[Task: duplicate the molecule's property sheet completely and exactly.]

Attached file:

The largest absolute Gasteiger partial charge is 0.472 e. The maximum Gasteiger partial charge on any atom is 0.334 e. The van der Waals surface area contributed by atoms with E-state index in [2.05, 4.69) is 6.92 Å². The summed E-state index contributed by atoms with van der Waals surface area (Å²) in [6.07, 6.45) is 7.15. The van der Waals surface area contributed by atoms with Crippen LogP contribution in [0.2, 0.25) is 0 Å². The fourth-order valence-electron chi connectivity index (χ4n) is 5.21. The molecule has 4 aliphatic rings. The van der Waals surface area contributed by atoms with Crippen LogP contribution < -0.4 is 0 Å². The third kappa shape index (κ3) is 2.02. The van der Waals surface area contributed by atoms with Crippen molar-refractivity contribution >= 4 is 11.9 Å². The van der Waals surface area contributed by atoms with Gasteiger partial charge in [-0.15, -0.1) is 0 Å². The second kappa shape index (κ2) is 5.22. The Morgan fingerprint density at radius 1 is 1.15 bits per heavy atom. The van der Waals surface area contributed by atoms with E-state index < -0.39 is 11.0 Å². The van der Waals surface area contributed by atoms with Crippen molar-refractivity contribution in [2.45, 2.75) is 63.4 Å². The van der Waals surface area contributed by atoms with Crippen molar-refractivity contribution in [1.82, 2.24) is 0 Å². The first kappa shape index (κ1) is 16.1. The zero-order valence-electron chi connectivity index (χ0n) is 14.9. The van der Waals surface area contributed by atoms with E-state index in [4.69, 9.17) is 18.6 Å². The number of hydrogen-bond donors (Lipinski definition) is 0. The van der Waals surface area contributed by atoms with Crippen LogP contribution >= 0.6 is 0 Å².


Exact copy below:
The largest absolute Gasteiger partial charge is 0.472 e. The maximum Gasteiger partial charge on any atom is 0.334 e. The van der Waals surface area contributed by atoms with E-state index in [2.05, 4.69) is 6.92 Å². The summed E-state index contributed by atoms with van der Waals surface area (Å²) in [6.07, 6.45) is 7.15. The van der Waals surface area contributed by atoms with Crippen LogP contribution in [0.2, 0.25) is 0 Å². The fourth-order valence-electron chi connectivity index (χ4n) is 5.21. The molecule has 4 aliphatic rings. The van der Waals surface area contributed by atoms with Crippen LogP contribution < -0.4 is 0 Å². The third kappa shape index (κ3) is 2.02. The van der Waals surface area contributed by atoms with Crippen molar-refractivity contribution >= 4 is 11.9 Å². The van der Waals surface area contributed by atoms with Gasteiger partial charge in [-0.15, -0.1) is 0 Å². The second kappa shape index (κ2) is 5.22. The Morgan fingerprint density at radius 1 is 1.15 bits per heavy atom. The van der Waals surface area contributed by atoms with E-state index < -0.39 is 11.0 Å². The van der Waals surface area contributed by atoms with Crippen molar-refractivity contribution in [2.45, 2.75) is 63.4 Å². The van der Waals surface area contributed by atoms with Crippen molar-refractivity contribution in [1.82, 2.24) is 0 Å². The first kappa shape index (κ1) is 16.1. The zero-order valence-electron chi connectivity index (χ0n) is 14.9. The van der Waals surface area contributed by atoms with E-state index in [4.69, 9.17) is 18.6 Å². The number of hydrogen-bond donors (Lipinski definition) is 0. The van der Waals surface area contributed by atoms with Crippen LogP contribution >= 0.6 is 0 Å².